Archives for August 2012 | Pet Blog - VCA Kennel Club Resort & Spa

It's Getting Hot Out There–Be Safe!

Wow! Has the last week been hot or what? As we roll into the hottest part of the year, we would like to take a moment to remind our clients about pet safety when it is hot out.

Whenever it is hot out, even slight exposure to excessive heat can be a potentially fatal situation. This can be from staying in a too hot of car or even playing too hard. In a car, the temperature can soar from the high 70s to 120 in just about 30 minutes. This means that you really shouldn’t even take your dog on quick trips. While you are inside the grocery store just grabbing a few things, your pooch is getting hot! 

Why is even a short exposure to excessive heat dangerous? Heat stroke. Heat stroke is a very dangerous and often fatal condition for your canine friend. Dogs do not control their body temperatures the same way we do. They pant to get heat out rather than sweat and basically cannot cool down as easily as we do. If the situation is not remedied, heat stroke starts to set in. The symptoms of heat stroke include:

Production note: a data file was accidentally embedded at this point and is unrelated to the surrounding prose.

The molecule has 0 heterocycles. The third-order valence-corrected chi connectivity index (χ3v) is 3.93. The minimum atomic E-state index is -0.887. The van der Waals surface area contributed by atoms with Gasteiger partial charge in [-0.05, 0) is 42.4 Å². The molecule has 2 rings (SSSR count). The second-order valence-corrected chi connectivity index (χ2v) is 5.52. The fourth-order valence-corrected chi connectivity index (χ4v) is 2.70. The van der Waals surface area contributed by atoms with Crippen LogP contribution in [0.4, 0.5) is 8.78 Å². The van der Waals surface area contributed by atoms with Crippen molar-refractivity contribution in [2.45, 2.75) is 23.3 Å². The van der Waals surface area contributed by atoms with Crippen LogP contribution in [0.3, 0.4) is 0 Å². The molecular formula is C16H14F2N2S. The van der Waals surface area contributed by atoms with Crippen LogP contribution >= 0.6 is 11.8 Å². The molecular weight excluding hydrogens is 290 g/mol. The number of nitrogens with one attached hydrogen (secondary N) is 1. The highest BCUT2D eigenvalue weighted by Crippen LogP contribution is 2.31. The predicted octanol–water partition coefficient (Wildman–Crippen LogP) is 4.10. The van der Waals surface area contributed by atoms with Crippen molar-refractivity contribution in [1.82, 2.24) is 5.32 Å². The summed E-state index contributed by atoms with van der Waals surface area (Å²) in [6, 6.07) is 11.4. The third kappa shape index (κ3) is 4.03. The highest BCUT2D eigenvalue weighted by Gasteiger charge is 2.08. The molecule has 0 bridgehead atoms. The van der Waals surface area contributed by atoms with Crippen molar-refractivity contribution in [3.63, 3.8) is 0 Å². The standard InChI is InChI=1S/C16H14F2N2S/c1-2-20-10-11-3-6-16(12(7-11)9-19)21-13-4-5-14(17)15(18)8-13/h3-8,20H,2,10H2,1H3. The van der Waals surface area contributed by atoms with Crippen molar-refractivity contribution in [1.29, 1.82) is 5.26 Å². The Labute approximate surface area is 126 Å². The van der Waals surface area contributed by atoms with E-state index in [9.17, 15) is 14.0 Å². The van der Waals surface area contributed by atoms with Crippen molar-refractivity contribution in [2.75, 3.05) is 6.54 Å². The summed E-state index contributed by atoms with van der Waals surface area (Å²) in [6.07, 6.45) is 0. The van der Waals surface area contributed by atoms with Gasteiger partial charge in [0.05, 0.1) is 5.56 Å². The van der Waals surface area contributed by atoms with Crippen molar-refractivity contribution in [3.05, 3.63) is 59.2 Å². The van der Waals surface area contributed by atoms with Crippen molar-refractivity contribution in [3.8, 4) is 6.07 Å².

• heavy panting
  • lethargy
  • red gums and tongue
  • rapid pulse
  • vomiting
  • diarrhea

Exposure to excessive heat isn’t just with a car. A dog can get over heated from playing too much also. While Fido may really want to keep playing ball, it is best not to if it is hot out.

What can you do to help protect your furry friend? First and foremost, plan well! Do not take your dog to places they are not allowed like the grocery store or a restaurant and leave them in the car. For playing and exercise, limit it to the cooler part of the day like the morning or evening. Avoid midday that is often the hottest. 

If you are seeing the symptoms above, seek veterinarian help immediately. Keep the local emergency clinic number and address handy in case your veterinarian is closed. 

If you are out and see a dog left in a car, take action. Tell the store owner/management or even the local police or animal control. 

We hope this information helps you and your sweet, lovable mutt have a safe summer.

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